Newsmakers: You Are Here project fosters community knowledgeWritten by Sarah Ottney | Editor in Chief | firstname.lastname@example.org
From May to November, a series of colorful “dots” popped up on Glass City sidewalks, marking points of interest around the city and giving residents and visitors alike a chance to learn more about Toledo.
The You Are Here Toledo Project consisted of 100 3-foot-wide dots designed by local artists. Scanning the QR code on the dot with a smartphone provided information about the location as well as the artist.
The project was inspired by the “You Are Here” locators found on many maps and directories, said project coordinator Jenn Stucker, president of American Institute of Graphic Arts (AIGA) Toledo, which created the concept after being approached by the Arts Commission.
“I’ve always been fascinated with You Are Here dots,” Stucker said. “When you don’t know where you are, it provides a sense of place and plays into your sense of security.”
One South Toledo couple, whose testimonial is featured on You Are Here Toledo’s website, said the dots helped them discover new places in their own city.
“We found 29 dots and saw places in Toledo we didn’t know existed. By the time we showed up at San Marcos Taqueria and Grocery, we were hungry and sat down for some incredible tacos. We would have never eaten there if it wasn’t for the dots,” the couple wrote. “[We] had a polite gentleman take us for tourists, suggesting more things to see downtown … which we did. … This was really fun! We were going to leave town this weekend and instead vacationed and spent our money locally in Toledo.”
Stucker said she is “over the moon” hearing stories like that.
“That couldn’t have been a more perfect response,” Stucker said. “People over and over have said, ‘Oh I didn’t know about that.’ So it’s good for people who live here as well as people who know nothing about Toledo.”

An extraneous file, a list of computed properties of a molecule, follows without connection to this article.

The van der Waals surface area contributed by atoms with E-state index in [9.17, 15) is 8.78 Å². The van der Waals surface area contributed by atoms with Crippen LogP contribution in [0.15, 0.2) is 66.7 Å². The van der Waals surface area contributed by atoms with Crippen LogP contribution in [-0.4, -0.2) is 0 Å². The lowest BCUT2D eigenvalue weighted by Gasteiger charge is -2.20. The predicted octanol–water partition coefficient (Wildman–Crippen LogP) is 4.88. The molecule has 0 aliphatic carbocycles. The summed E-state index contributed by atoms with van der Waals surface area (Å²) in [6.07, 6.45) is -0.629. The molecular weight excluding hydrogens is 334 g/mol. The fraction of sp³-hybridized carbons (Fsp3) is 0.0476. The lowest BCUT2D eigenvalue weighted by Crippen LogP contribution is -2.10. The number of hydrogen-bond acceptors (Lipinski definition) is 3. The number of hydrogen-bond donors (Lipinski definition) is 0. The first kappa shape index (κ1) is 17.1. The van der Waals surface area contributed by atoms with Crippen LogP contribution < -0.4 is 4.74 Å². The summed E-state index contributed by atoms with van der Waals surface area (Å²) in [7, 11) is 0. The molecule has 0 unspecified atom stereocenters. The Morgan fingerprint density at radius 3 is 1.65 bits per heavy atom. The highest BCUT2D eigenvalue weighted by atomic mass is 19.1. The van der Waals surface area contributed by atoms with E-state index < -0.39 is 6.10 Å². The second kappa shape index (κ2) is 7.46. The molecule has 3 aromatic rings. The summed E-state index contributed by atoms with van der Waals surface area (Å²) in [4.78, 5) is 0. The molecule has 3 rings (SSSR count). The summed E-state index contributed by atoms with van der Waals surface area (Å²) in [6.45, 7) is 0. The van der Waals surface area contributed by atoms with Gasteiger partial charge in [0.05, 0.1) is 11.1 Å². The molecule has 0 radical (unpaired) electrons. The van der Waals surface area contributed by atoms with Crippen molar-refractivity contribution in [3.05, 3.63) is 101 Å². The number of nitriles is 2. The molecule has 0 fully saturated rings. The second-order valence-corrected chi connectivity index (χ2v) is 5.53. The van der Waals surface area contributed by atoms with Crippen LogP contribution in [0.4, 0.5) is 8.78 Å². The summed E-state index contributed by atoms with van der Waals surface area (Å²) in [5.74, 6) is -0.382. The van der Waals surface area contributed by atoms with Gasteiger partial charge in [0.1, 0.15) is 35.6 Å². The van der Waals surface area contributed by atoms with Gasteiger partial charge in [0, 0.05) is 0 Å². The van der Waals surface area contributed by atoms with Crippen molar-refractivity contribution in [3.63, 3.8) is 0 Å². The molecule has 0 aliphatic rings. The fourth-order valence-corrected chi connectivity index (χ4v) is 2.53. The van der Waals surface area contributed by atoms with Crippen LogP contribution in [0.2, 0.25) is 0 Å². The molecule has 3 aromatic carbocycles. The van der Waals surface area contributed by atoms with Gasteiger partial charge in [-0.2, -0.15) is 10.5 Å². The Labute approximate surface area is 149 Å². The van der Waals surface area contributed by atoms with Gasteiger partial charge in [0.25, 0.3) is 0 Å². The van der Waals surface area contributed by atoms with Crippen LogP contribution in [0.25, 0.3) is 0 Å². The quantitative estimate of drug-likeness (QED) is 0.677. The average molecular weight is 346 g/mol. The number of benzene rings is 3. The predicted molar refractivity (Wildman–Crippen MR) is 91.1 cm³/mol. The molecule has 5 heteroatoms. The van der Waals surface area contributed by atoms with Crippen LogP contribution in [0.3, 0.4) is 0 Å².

Artist Dustin Hostetler, who designed the dot near his Downtown restaurant Grumpy’s, said he was glad to be a part of the project.
“I thought the project went amazingly well,” Hostetler said in an email to Toledo Free Press. “I saw a lot of people visiting the dot in front of Grumpy’s that were trying their hardest to visit all of the dots. It felt great knowing people were willing to explore the city for art’s sake.”
Artist Ben Morales, who designed the Owens Corning dot, said the project was engaging on many levels.
“One could appreciate it purely for aesthetic reasons, as it offered an artistic touch to the local landscape. But there was also an opportunity to immerse yourself in the project using the custom app,” Morales said in an email. “Toledo is rich in history and learning about its roots in such a way really helps give it a sense of place. When you stop looking at a city or place as just a backdrop to your life, you begin to see the unique character and culture embedded in every building and structure.”
The first 100 people to scan 25 dots received a poster.
“The minute it was launched we had an amazing response,” Stucker said. “We were out of the posters within 27 days.”
Although the app didn’t track how many people visited all 100 dots, Kaylene Miller of Toledo’s Old West End posted a video of her journey on YouTube. It took Miller two days to visit the dots. To watch the video, visit www.youtube.com/watch?v=8ZfCgv7qcBQ.
“I just got this notion to do all 100 because I didn’t think anyone else was doing it and a lot of them were near me,” Miller said. “I kind of figured out a plan and went to the ones along the one part of town where I knew,. There were a few that were difficult to find and some that were missing.”
Stolen or vandalized dots were quickly replaced when reported, Stucker said.
Miller made the trip alone, but along the way ran into other people checking out the dots.
“A couple of them stopped to say, ‘How many do you have so far?’” Miller said. “It was a pretty cool idea. I wish a lot of other people could have gotten interested in it and learned more about Toledo as a whole or about places they’ve been to but never knew what that place was.”
Stucker said many people keep asking if there will be a second round of dots.
“We’ve had an amazing response from businesses. I’ve had several businesses contact me about how to get involved in this project,” Stucker said. “We’re in the process of proposing to the Arts Commission a second version with a little different twist to it. We’re making that proposal in January, so keep your eyes peeled.”
For more information or to view the dots online, visit youareheretoledo.com.